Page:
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A Case of Southern Discomfort

by C. L. Cobb

About the Author: Veteran story teller C. L. Cobb has written for well-known rags such as Easyriders, Biker, and American Iron and has authored award-winning histories and how-tos such as Crime Scene Chemistry and Creations of Fire. Cobb likens good story-telling to a successful stabbing: it must be premeditated, well-executed, and given a twist at the end.


“Sir? Sir!”                                 

I heard them.

But I couldn’t look away.

Her mouth gaped open in a silent scream. Her dead eyes stared in surprise.

Who would have thought it would end like this?

Not me.

I was as surprised as she was.

It began reasonably enough. My wife and I made a mid-life decision to move to the South with a promising startup. Peg found a house with a rocking-chair porch, and we acquired a dour, drooling bulldog we called “Happy.”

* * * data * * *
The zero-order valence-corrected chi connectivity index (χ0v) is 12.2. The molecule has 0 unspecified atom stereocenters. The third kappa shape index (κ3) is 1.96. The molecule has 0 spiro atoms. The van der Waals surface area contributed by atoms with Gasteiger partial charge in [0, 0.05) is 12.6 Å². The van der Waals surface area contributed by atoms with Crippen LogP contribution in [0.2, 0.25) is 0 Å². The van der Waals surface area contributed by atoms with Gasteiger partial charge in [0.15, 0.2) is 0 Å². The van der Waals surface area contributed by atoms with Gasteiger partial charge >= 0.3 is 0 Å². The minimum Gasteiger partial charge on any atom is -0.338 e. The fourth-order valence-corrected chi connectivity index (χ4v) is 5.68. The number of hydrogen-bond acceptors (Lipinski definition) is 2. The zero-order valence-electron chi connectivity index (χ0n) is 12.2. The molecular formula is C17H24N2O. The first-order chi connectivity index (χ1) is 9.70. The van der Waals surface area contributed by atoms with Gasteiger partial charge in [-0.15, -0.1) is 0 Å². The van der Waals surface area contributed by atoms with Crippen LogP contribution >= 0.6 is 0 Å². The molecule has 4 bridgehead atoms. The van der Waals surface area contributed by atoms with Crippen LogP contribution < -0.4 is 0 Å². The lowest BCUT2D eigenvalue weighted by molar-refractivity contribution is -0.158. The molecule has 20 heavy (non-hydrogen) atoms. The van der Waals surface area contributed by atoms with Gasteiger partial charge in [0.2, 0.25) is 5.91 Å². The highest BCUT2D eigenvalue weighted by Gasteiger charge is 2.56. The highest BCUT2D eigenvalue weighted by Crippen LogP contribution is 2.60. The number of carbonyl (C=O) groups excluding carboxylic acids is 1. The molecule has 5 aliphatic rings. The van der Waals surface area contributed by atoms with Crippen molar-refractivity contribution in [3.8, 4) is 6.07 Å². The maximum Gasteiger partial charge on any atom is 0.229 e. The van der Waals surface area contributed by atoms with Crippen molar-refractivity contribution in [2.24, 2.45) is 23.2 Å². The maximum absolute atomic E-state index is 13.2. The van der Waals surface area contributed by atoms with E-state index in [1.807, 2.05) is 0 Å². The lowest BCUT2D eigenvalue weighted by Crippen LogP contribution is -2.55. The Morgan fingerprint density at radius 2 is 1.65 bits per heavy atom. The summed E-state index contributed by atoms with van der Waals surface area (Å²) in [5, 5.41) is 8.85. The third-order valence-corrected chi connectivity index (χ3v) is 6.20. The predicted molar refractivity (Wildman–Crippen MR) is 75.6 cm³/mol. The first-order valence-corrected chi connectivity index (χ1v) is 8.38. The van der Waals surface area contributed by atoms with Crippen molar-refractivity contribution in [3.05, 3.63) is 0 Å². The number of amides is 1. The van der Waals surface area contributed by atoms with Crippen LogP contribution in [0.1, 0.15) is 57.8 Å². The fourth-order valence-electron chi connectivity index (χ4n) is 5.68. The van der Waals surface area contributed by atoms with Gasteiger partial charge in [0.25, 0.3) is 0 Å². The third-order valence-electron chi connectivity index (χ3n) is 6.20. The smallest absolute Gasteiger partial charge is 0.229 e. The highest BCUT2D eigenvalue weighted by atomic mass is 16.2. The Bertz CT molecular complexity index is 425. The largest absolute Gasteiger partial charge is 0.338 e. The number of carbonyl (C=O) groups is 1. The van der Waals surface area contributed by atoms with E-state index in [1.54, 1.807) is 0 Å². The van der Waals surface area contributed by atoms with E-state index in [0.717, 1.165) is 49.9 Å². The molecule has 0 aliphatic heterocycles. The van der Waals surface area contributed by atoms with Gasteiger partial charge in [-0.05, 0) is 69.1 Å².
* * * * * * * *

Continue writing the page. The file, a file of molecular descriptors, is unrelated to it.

But the startup failed and the local economy went with it. I got a teaching job to pay the mortgage, but Peg went back to New York.

I probably would have gone with her, but she didn’t ask.

I put a For Sale sign on the house, but there were no takers. One day I took down the sign to mow and didn’t bother to put it back. I decided my surroundings, while forced, weren’t that bad. Especially one particular surrounding—the neighbor to the right: Grace.

Grace was a single lady in her late thirties with high cheek bones and perky blonde hair. Her blue eyes rivaled the Southern skies and her complexion made a Georgia peach look like a prune. I was old enough to be her father, but her rounded outlines stirred no paternal urges.

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